After the shocking events of yesterday morning at the GOP baseball practice field, lawmakers are understandably nervous. Are changes in order in terms of security for the members of Congress who have to spend a fair amount of their time mixing with the public or just going about their private affairs? The fact that the only member with any assigned security detail at the practice was a member of the leadership prompted Senator Rand Paul to note that the ball field might well have been a killing field had the officers protecting the GOP Whip not been there.
The Hill looks at the question of these growing security concerns and what to do about them.
Rep. Chris Collins (R-N.Y.) announced that he plans to carry a gun with him from now on. Rep. Barry Loudermilk (R-Ga.) said Congress should consider expanding ways for lawmakers to defend themselves. And Rep. James Clyburn (D-S.C.), the third-ranking House Democrat, said he wants to give lawmakers more flexibility to secure their homes and offices.
“You look at the vulnerability. I can assure you, from this day forward, I have a carry permit, I will be carrying when I’m out and about,” Collins told local ABC affiliate WKBW in Buffalo, N.Y.
Collins will not be able to carry a gun at all times, however. Guns are banned from the Capitol complex, and the District of Columbia has strict gun laws.
Loudermilk suggested that more lawmakers, beyond members of leadership, could start receiving additional security protection.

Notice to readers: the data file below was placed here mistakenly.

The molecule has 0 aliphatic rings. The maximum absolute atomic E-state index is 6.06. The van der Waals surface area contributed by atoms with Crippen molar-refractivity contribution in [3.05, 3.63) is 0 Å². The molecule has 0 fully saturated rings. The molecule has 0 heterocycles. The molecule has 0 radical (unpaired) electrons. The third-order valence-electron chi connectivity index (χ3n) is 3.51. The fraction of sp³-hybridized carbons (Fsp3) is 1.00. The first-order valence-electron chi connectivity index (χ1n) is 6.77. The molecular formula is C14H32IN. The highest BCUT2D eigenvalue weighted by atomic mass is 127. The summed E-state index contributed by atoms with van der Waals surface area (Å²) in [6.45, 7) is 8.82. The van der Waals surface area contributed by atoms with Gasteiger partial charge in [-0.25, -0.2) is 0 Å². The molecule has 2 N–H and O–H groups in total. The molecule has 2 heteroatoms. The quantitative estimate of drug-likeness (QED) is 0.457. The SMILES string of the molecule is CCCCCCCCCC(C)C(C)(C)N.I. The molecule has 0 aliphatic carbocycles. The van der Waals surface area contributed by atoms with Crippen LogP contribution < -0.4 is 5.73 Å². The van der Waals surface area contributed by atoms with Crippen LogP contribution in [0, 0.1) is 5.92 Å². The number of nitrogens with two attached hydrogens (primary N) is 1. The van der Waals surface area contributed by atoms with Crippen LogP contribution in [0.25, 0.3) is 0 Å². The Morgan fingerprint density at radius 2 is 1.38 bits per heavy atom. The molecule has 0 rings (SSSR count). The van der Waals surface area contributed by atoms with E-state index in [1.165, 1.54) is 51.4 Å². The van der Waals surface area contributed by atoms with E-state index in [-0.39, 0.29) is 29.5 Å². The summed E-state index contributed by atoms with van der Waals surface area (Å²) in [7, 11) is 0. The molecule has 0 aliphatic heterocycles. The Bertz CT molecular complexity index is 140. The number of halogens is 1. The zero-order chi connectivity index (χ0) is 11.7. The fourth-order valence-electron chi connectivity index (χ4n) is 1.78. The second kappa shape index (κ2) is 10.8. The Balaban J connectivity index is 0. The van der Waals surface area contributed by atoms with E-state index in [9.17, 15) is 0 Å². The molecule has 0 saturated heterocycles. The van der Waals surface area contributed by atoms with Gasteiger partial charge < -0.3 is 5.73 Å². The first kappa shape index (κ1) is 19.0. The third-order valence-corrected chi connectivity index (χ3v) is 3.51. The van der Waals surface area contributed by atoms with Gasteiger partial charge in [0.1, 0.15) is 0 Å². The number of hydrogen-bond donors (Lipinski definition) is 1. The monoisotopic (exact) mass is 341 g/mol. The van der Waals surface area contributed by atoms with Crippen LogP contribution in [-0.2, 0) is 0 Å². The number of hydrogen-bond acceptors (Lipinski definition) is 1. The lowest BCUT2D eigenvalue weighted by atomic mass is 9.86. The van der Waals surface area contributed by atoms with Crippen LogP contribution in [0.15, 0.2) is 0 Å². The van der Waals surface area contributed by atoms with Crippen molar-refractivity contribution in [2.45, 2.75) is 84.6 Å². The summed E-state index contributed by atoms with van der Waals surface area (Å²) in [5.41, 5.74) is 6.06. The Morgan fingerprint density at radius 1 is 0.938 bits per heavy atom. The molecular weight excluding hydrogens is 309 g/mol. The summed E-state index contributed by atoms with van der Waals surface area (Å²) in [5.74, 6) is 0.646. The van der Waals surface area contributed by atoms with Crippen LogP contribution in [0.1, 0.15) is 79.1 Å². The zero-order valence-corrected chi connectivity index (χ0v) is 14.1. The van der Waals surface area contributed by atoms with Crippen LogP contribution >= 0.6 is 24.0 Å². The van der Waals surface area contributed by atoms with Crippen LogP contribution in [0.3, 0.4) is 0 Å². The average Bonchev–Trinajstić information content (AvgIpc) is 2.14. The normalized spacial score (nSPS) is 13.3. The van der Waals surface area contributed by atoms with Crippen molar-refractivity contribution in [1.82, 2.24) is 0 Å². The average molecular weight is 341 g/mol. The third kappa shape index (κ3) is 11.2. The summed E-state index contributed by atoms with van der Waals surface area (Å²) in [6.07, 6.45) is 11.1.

I suppose one approach is to begin assigning “additional security protection” for the members as Loudermilk suggests, but what does that look like and who pays for it? The members spend (hopefully) as much time back in their districts as they do in Washington every year. So when inside the beltway will there be Capitol Police details handling this? Let’s see… currently just the leadership in both parties have such a detail, which means four from each party plus the Speaker, for a total of nine. That means that we’re going to need 526 teams, probably operating in two shifts. With two person teams such as the Whip has, let’s call that four cops each per day for a total of… 2, 104 more Capitol Police officers every day they’re in town. And when they’re back home? The Senators might get that funded at the state level, but nobody pays district based taxes so I suppose the feds will need to subsidize that.
Seeing a problem with this yet?
So how about self defense? Chris Collins already has a permit and plans to be carrying whenever possible. That’s kind of remarkable since he’s from New York, not too far from where I live, and getting a concealed carry permit here (even with a spotless record) is only slightly more likely than hitting a unicorn with your car on your way to work. But exceptions are made for certain people and the congressman obviously qualifies.(Full disclosure… I did a couple of campaign stops with Collins in 2010. He’s a great guy.) My own congresswoman was receiving death threats shortly after the Alexandria shooting so she might want to make sure she’s packing in the future also.
Today’s exit question isn’t for the readers, but rather for Congressman Chris Collins, Congresswoman Claudia Tenney and all the rest of the members from both parties. How about the rest of us? How many of you will take the steps to ensure that you get approved for a concealed carry permit if you live in a state where it’s nigh onto impossible for anyone else to get one and not take steps to change that? I’ll be right here waiting when you come up with an answer.